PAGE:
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Private economic sector blocked by three powers

Private businesses, according to economists, have been hampered by state-owned enterprises (SOEs), foreign invested enterprises (FIEs) and state management agencies. 
VietNamNet Bridge - Private businesses, according to economists, have been hampered by state-owned enterprises (SOEs), foreign invested enterprises (FIEs) and state management agencies. The capital cannot reach the private economic sector because it has been taken away by the state budget.


Dr Nguyen Dinh Cung, head of the Central Institute of Economic Management (CIEM), said at a recent workshop on reviewing the economic performance in 2015 that while macroeconomic indexes look better, the driving force for growth has not changed much and the potential has nearly been used up.

“This is quite a vicious circle. In order to improve the competitiveness of Vietnamese goods, it is necessary to devalue the dong. However, if Vietnam devalues the local currency, it will bear heavier debts, while the state budget will get weaker,” he commented. 

Cung said Vietnam reaped big fruits in 2015 with the GDP growth rate reaching 6.68 percent, exceeding the targeted rate, and a low inflation rate at 0.6 percent.

A lot of problems still exist: the budget deficit may exceed 5 percent of GDP threshold, the GDP growth rate was lower than that in 1990-2010 and the exports decreased.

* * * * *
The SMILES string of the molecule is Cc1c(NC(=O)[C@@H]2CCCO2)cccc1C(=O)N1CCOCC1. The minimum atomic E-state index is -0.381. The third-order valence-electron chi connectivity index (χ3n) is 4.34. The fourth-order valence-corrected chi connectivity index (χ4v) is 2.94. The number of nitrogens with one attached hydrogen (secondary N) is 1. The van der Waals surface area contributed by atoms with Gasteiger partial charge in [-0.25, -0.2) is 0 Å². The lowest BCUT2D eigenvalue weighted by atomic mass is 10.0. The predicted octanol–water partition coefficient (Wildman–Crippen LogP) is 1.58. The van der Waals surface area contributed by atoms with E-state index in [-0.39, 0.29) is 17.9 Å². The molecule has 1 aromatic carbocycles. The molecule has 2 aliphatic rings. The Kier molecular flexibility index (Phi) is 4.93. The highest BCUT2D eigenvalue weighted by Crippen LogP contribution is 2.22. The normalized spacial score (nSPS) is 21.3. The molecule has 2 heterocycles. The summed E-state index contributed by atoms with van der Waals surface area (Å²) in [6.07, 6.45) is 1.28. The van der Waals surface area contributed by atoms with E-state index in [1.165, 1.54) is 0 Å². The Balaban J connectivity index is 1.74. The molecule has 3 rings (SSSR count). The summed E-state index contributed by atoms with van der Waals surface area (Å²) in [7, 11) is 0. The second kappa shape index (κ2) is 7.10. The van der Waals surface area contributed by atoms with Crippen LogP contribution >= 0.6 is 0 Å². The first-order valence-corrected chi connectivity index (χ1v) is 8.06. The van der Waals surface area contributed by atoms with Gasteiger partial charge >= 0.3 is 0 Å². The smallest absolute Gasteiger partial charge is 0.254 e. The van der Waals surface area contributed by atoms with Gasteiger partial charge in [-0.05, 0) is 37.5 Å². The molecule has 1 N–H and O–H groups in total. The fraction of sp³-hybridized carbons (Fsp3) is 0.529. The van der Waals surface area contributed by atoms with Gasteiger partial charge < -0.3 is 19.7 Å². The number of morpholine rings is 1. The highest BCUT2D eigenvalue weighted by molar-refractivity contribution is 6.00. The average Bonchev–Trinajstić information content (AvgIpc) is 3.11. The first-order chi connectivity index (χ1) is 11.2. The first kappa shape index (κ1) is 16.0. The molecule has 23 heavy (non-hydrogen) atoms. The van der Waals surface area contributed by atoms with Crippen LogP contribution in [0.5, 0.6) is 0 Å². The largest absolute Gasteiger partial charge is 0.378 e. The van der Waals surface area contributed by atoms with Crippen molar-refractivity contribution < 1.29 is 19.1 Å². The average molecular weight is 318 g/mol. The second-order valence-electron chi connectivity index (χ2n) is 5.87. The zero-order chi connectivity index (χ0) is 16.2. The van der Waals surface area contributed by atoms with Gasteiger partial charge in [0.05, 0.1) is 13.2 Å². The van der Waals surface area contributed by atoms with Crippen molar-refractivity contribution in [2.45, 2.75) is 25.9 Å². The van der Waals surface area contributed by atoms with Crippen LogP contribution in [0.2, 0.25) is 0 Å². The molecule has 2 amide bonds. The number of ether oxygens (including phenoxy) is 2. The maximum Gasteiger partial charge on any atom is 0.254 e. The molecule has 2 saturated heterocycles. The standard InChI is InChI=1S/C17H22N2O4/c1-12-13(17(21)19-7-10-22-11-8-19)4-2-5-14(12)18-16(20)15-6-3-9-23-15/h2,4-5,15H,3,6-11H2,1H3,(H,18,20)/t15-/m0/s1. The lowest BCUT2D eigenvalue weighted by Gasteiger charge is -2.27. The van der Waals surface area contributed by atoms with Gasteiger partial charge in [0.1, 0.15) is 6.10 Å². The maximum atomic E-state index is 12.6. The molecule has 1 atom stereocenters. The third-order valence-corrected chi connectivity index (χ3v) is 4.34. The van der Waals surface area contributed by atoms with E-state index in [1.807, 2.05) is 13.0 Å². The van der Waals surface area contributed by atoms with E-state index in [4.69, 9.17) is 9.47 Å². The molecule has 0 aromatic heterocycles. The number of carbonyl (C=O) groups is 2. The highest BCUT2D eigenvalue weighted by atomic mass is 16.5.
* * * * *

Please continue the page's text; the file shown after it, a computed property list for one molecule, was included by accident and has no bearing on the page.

However, a lot of problems still exist: the budget deficit may exceed 5 percent of GDP threshold, the GDP growth rate was lower than that in 1990-2010 and the exports decreased.

Cung pointed out that the government cannot figure out the debt payment plan with a stable source of revenue, but just ‘robs Peter to pay Paul’.

In 2016, the state has to pay a debt of VND110 trillion dong, including VND55 trillion in the first quarter of the year, and it plans to issue VND76 trillion worth of bonds.

“It is clear that with the money raised from government bond issuance, we will not have much money for investment after paying debts,” commented Nguyen Anh Duong, deputy head of CIEM’s Macroeconomic Division.

“The government borrows money mostly to pay debts,” he said. “The low-cost capital should have been lent to the private economic sector to help them expand production and business. However, the capital has been borrowed by the government for long term.”

Pham Chi Lan, a renowned economist, also commented the bond government issuance blocks  credit flow to the private sector.

“It is understandable why many private businesses have shrunk and they will die one day: they have been hampered by three big powers,” Lan said.

Lan went on to say that newly set up businesses still cannot pay tax to the state budget and generate growth.

Therefore, the state budget revenue still relies on operating businesses. It is estimated that businesses have to reserve 40.8 percent of their profit to pay to the state.

The experts emphasized that state agencies complain that the state budget is small but in fact, the Ministry of Finance always fulfills its task of collecting tax for the state.

Tien Phong


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